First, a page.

quotation I heard a preacher say recently that hope is a revolutionary patience; let me add that so is being a writer. Hope begins in the dark, the stubborn hope that if you just show up and try to do the right thing, the dawn will come. You wait and watch and work: you don’t give up. writer quote  —Anne Lamott

quotation  Any man who keeps working is not a failure. He may not be a great writer, but if he applies the old-fashioned virtues of hard, constant labor, he’ll eventually make some kind of career for himself as writer.  writer quote  —Ray Bradbury

quotation Failure is simply the opportunity to begin again, this time more intelligently.  writer quote  —Henry Ford

quotation A professional writer is an amateur who didn’t quit.  writer quote  —Richard Bach

quotation Success consists of going from failure to failure without loss of enthusiasm.  writer quote —Winston Churchill

quotation We are all apprentices in a craft where no one ever becomes a master.  writer quote —Ernest Hemingway

quotation Child, to say the very thing you really mean, the whole of it, nothing more or less or other than what you really mean; that’s the whole art and joy of words. writer quote  —C.S. Lewis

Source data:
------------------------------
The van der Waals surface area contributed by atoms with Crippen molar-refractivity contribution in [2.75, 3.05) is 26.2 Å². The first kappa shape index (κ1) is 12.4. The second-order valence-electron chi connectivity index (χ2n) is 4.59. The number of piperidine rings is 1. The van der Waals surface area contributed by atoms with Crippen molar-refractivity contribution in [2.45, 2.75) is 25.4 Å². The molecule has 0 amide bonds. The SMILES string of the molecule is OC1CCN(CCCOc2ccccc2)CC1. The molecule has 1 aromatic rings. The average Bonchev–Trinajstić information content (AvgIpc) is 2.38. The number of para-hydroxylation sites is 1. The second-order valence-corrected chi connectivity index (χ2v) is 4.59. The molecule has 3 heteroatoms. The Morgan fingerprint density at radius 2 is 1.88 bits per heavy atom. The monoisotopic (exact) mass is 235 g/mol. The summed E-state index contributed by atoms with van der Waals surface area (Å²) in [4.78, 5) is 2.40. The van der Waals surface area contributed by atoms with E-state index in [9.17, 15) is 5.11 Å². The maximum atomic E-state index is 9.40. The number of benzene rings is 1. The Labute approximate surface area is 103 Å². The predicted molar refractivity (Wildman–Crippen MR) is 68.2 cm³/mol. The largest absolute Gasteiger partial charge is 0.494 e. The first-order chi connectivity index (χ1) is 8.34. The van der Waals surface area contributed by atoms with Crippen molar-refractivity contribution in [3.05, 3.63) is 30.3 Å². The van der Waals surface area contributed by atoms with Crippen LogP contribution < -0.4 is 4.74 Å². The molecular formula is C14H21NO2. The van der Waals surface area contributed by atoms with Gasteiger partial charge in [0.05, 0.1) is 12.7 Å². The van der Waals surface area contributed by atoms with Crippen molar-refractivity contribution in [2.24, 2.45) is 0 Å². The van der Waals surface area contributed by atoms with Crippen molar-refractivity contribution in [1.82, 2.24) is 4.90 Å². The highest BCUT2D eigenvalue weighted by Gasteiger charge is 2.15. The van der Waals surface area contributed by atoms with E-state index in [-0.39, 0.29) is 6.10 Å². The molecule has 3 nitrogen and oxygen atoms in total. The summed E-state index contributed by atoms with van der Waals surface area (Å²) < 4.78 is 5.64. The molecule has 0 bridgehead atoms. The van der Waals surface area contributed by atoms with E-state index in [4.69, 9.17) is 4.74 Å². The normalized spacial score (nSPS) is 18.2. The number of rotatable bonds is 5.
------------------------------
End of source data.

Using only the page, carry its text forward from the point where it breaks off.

quotation Nothing more horrible, no failure of nerve more acute, than to be a writer and not write, to never write, perhaps, to stop, to decide to stop, not to hope for writing or want it, to let go of writing, to swear off it like drugs or sex with the wrong party, or some other terrible compulsion that will finally tear one apart. writer quote  —Jayne Anne Phillips

A Word on Book Reviews

A negative review of your work doesn’t mean you’ve failed. It means someone has a different opinion than you, your agent, and your editor. Maybe there’s a grain of truth in it, maybe not. Consider that those who have gone before you have received their share of bad reviews. Perhaps you agree with some of the critics quoted below. Time, too, has weighed in. Time has proved them wrong.

“Every time I read Pride and Prejudice I want to dig her up and hit her over the skull with her own shin bone.” —Mark Twain on Jane Austen’s Pride and Prejudice